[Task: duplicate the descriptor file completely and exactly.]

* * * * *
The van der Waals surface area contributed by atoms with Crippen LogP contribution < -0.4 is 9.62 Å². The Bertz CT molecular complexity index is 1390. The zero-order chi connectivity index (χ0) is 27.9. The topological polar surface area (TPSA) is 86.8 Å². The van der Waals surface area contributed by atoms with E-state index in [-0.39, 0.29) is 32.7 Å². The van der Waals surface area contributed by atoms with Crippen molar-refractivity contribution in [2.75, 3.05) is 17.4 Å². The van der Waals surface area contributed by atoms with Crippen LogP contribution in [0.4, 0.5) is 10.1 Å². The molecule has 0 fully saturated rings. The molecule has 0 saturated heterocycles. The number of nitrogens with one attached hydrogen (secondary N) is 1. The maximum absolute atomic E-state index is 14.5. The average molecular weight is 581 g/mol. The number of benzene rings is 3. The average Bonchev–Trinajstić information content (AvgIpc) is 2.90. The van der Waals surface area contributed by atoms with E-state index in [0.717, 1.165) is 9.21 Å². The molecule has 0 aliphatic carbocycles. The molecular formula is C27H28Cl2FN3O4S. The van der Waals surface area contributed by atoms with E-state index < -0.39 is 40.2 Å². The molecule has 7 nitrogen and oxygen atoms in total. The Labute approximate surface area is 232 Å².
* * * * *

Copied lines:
The van der Waals surface area contributed by atoms with Crippen LogP contribution < -0.4 is 9.62 Å². The Bertz CT molecular complexity index is 1390. The zero-order chi connectivity index (χ0) is 27.9. The topological polar surface area (TPSA) is 86.8 Å². The van der Waals surface area contributed by atoms with E-state index in [-0.39, 0.29) is 32.7 Å². The van der Waals surface area contributed by atoms with Crippen molar-refractivity contribution in [2.75, 3.05) is 17.4 Å². The van der Waals surface area contributed by atoms with Crippen LogP contribution in [0.4, 0.5) is 10.1 Å². The molecule has 0 fully saturated rings. The molecule has 0 saturated heterocycles. The number of nitrogens with one attached hydrogen (secondary N) is 1. The maximum absolute atomic E-state index is 14.5. The average molecular weight is 581 g/mol. The number of benzene rings is 3. The average Bonchev–Trinajstić information content (AvgIpc) is 2.90. The van der Waals surface area contributed by atoms with E-state index in [0.717, 1.165) is 9.21 Å². The molecule has 0 aliphatic carbocycles. The molecular formula is C27H28Cl2FN3O4S. The van der Waals surface area contributed by atoms with E-state index < -0.39 is 40.2 Å². The molecule has 7 nitrogen and oxygen atoms in total. The Labute approximate surface area is 232 Å².